S.S. TICONDEROGA


| November/December 1980



Steamboat

Shelburne Museum, Shelburne, Vermont 05482

The Ticonderoga is the last remaining example of the type of North America side wheel steamboat that carried our westward expansion in the decades before the railroads. Except for her enclosed wheel-houses, an early 20th century development, the Ticonderoga is identical in design and propulsion system to the vessels that served every seaboard and inland port in the United States (except on the Mississippi River system) from the late 1830s to World War II. Her motive power is a vertical beam engine, an American marine adaptation of the Newcomen engine first used for pumping water out of English coal mines. This type of propulsion system led to a distinctly American development in marine architecture: the engine rose several decks through an ellipse, allowing commodious passenger accommodations and substantial freight capacities. At the same time, great ease of handling and navigation in shallow waters was made possible by the side paddlewheels. In their heyday in the 19th century, side-wheelers were ubiquitous. The paddlewheel era is one of the most exuberant and colorful in American history.

The S.S. Ticonderoga on Lake Champlain in the 1950s.

The Ticonderoga's engine was hand-built in Hoboken, New Jersey, by Andrew Fletcher and Sons, the most famous of the vertical engine builders. Her steel hull was designed and built by T. S. Marvel on the Hudson River and shipped to Lake Champlain through the Champlain Canal. Her joiner work was completed in 1905 at the Shelburne Harbor Shipyard of the Champlain Transportation Company, the oldest steamboat company in the world when it ceased operations in 1932. The company traced its origins to 1809 when the Vermont I, licensed by Fulton and Livingston, became the first steamboat in regular service on any lake in the world. The Ti was launched in 1906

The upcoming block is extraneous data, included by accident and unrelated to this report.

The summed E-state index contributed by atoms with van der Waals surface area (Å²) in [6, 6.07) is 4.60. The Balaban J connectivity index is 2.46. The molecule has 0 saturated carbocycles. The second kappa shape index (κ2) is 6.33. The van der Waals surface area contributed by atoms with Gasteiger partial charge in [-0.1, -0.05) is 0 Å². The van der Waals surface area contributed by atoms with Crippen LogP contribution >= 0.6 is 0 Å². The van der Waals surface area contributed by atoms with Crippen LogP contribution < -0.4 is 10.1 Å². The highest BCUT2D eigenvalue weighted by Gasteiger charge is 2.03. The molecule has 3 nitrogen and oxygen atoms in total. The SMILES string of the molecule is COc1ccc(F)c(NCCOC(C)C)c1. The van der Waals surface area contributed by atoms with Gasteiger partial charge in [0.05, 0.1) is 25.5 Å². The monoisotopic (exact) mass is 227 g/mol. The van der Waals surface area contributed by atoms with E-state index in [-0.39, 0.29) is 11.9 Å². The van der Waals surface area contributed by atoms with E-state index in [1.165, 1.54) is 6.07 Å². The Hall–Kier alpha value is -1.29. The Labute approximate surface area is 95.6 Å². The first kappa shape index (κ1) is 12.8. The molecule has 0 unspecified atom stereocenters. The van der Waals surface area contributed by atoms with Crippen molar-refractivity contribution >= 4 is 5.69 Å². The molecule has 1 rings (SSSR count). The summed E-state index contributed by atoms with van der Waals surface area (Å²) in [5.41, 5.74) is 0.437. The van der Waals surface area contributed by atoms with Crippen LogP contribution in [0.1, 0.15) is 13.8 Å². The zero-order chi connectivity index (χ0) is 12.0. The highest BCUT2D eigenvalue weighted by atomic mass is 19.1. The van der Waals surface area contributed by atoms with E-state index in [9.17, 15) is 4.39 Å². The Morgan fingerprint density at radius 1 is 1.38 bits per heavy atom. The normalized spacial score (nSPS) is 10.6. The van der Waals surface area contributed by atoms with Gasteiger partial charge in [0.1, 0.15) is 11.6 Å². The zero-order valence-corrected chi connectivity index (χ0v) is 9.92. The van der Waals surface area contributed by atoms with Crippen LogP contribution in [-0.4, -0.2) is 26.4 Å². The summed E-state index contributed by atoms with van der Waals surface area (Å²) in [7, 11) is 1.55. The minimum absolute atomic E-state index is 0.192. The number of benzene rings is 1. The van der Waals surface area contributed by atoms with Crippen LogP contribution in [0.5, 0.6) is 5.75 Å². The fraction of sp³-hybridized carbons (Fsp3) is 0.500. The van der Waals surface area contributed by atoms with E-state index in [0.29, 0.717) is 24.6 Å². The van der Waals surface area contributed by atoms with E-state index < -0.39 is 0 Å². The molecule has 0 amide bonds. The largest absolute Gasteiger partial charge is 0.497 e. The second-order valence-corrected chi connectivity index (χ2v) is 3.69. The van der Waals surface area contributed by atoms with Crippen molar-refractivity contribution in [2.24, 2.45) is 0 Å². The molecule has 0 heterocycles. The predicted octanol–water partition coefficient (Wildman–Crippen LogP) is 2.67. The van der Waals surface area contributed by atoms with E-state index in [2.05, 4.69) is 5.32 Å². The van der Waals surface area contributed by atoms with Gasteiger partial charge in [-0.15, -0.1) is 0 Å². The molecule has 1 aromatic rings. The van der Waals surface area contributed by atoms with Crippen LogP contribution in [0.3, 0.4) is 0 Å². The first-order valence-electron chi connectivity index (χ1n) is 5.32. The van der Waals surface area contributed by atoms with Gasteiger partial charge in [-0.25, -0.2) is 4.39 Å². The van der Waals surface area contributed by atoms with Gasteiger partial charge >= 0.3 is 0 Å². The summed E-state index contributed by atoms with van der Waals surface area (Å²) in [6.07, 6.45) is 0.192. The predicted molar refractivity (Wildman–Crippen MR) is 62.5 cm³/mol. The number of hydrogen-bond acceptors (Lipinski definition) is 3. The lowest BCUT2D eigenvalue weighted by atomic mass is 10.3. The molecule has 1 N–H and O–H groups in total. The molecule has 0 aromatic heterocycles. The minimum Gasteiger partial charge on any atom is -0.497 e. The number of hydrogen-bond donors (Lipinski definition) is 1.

Powered by two boilers which consumed a ton of coal an hour, the Ti was capable of speeds from 18 to 23 miles per hour. Paddlewheels on either side of the boat were driven by the unencased engine which rises through all three decks. Firemen in the boiler-room shoveled coal to heat two enormous boilers containing thousands of gallons of water. The steam pressure thus generated rose into the steam chest from which it could be released by the engineer into the 53-inch piston cylinder. The piston's upward motion pushed on the walking beam connected to the Pitman arm which in turn rotated the shaft holding the two wheels. The wheels themselves are of the 'feather wheel' type and were designed so that the ten buckets on each wheel entered and left the water straight. Thus engine power was not wasted lifting the tons of water displaced.

The paddlewheel design was perfectly suited for inland water ways, as it enabled very large boats to navigate in shallow water. The Ticonderoga weighs 892 tons and yet drew only six feet of water when standing still and ten feet when underway, enabling her to travel nearly anywhere on Lake Champlain.